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The Astrophysical Journal





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We examine whether various characteristics of planet-driven spiral arms can be used to constrain the masses of unseen planets and their positions within their disks. By carrying out two-dimensional hydrodynamic simulations varying planet mass and disk gas temperature, we find that a larger number of spiral arms form with a smaller planet mass and a lower disk temperature. A planet excites two or more spiral arms interior to its orbit for a range of disk temperatures characterized by the disk aspect ratio $0.04\leqslant {(h/r)}_{p}\leqslant 0.15$, whereas exterior to a planet's orbit multiple spiral arms can form only in cold disks with ${(h/r)}_{p}\lesssim 0.06$. Constraining the planet mass with the pitch angle of spiral arms requires accurate disk temperature measurements that might be challenging even with ALMA. However, the property that the pitch angle of planet-driven spiral arms decreases away from the planet can be a powerful diagnostic to determine whether the planet is located interior or exterior to the observed spirals. The arm-to-arm separations increase as a function of planet mass, consistent with previous studies; however, the exact slope depends on disk temperature as well as the radial location where the arm-to-arm separations are measured. We apply these diagnostics to the spiral arms seen in MWC 758 and Elias 2–27. As shown in Bae et al., planet-driven spiral arms can create concentric rings and gaps, which can produce a more dominant observable signature than spiral arms under certain circumstances. We discuss the observability of planet-driven spiral arms versus rings and gaps.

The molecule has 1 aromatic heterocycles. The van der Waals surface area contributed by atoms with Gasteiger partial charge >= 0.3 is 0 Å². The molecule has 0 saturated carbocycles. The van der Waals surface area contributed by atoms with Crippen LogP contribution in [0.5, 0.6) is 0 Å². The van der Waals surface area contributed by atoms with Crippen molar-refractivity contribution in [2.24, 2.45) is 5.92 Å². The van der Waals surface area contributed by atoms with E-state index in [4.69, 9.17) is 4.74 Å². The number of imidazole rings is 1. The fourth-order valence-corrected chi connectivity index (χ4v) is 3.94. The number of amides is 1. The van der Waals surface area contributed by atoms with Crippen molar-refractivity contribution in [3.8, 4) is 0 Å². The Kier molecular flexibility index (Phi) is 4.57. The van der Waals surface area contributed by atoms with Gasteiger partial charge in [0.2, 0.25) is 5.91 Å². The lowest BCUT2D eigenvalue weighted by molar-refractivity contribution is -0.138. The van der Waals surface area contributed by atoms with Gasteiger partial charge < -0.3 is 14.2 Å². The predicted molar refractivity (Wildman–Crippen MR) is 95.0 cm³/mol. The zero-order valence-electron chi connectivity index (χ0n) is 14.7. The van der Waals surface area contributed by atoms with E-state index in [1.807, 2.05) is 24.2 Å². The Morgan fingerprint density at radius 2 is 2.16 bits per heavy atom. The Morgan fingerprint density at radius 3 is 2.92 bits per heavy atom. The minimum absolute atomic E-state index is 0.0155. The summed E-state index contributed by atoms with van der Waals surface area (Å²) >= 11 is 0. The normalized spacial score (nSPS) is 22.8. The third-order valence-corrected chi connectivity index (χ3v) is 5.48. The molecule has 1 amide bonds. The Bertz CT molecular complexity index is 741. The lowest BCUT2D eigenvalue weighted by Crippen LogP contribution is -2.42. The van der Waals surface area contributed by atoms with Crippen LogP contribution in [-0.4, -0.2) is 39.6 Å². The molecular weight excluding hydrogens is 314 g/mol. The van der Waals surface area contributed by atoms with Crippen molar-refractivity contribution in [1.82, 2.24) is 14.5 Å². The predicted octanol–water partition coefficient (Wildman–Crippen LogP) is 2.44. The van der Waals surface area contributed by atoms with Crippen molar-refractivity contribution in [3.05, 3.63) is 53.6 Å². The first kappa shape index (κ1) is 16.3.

Hydrodynamics; Planet–disk interaction; Stars: Individual (Elias 2-27, MWC 758); Waves


Astrophysics and Astronomy

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Creative Commons Attribution 4.0 License
This work is licensed under a Creative Commons Attribution 4.0 License.

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